Second- As such a large portion of our immune system is housed in our digestive tract, autoimmune conditions can be a result of problems like a "leaky gut" {when the lining of the digestive tract becomes irritated and allows tiny particles of what we eat to enter our bodies outside the intestines}. The way to repair a leaky gut is to stop eating foods that irritate it, and to eat foods that are gut healing instead. This is the basic premise of the Paleo diet.

Third- The book, Your Personal Paleo Code, outlines a 3-step plan that makes the Paleo diet much more manageable and customizable than the super-restricted list of foods I described above. It starts out with a very bare-bones diet of foods known not to irritate the gut. After 30 days of gut healing {longer if you want}, the second step is to begin adding some foods back in like dairy or legumes. Dairy will probably be most sorely missed by me, so I'll definitely want to try that one. Some of those "off limits" foods are just plain bad for you though and you probably shouldn't bother adding them back anyway. I mean, going right back to eating refined flour, sugar and oils is just going to put you back where you were when you started. Adding things gradually on a trial basis helps you to identify which foods are well-tolerated and which ones trigger your symptoms or make you just not feel well. The third step is fine-tuning what you learn from the second step: macronutrient ratios, adjusting for your personal activity level, figuring how much and how often you need to eat, and how you can further optimize your health with things like super-foods and supplements.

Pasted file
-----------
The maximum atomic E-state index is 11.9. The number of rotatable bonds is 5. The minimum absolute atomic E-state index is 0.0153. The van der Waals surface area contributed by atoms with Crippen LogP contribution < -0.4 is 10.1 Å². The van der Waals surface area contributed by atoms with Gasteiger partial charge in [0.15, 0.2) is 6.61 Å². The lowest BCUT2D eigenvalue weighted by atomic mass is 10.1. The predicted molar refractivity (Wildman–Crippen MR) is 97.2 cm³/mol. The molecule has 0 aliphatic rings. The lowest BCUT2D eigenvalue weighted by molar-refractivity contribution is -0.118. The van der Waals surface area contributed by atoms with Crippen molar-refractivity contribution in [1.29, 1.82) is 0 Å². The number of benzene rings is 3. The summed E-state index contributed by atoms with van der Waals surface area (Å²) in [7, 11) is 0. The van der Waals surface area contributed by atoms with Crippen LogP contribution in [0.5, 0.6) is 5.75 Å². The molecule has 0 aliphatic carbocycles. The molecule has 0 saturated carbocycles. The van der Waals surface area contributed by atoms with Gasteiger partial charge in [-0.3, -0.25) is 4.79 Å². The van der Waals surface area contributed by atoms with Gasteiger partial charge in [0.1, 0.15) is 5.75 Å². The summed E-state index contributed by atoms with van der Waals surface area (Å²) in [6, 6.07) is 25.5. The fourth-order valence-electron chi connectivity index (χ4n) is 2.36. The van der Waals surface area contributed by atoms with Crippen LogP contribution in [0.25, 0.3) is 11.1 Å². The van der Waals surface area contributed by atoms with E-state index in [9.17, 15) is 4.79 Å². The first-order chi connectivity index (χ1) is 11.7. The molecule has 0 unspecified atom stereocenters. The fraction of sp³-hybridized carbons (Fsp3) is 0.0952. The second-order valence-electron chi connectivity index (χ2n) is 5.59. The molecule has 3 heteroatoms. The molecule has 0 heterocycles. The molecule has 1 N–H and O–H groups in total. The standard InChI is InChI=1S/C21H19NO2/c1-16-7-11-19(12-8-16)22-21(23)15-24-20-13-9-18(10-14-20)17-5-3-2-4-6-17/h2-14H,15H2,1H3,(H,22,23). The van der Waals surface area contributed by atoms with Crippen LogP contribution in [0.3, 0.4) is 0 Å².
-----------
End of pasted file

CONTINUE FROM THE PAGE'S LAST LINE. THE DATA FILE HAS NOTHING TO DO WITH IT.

Fourth- There's a lot of credible evidence in the book pointing to the benefits of eating a Paleo-style diet. These include not just longevity, but decreased risk for so many of the awful ailments that have become the common causes of death for Americans like cancer, heart disease, stroke, and Alzheimer's. Honestly, what happened to dying of plain old age? That's what I'm going for- really old and fairly healthy right to the end. Of course, nothing guarantees long life, or even health. But if there are simple things I can control, like eating better, that can reduce my risks for some of the nasty diseases that could cause me suffering as I age, then why not? Not to mention the benefit of better health, strength, and energy now while I'm young and raising my children. 

Ok, so that's the long and short of it. A journey is about to commence! I'm nervous about sticking with it, but I'm really really looking forward to seeing how I feel and how my body responds to this new healthier way of eating. I think it's going to be a long 30+ days, but hopefully somewhere in there I'll start to see or feel changes that motivate me to hang in there. It seems especially intimidating when I think of the things I won't be able to eat {during the first step, after that he really does encourage you to enjoy anything you want on occasion, and I love that}. But if I stop and think about it in terms of just eating new things it really doesn't seem that bad. I was pinning some recipe ideas on Pinterest this afternoon, and I'll admit to being kind of excited to try some of them. Happily, Josh has agreed to join me on this journey. He has no reason not to, and I do the grocery shopping/cooking anyway so he'd probably be doing it even if he didn't know it! I know that having him on board will be a lot of motivation and will just make it easier for me. I also connected with a Facebook group that's planning to start this plan on Monday, so it will be nice to have a group of people who are at the same point in the process to commiserate share thoughts and ideas with! :D

I'll keep you posted on what we're eating and how we're feeling! Here goes nothing ;)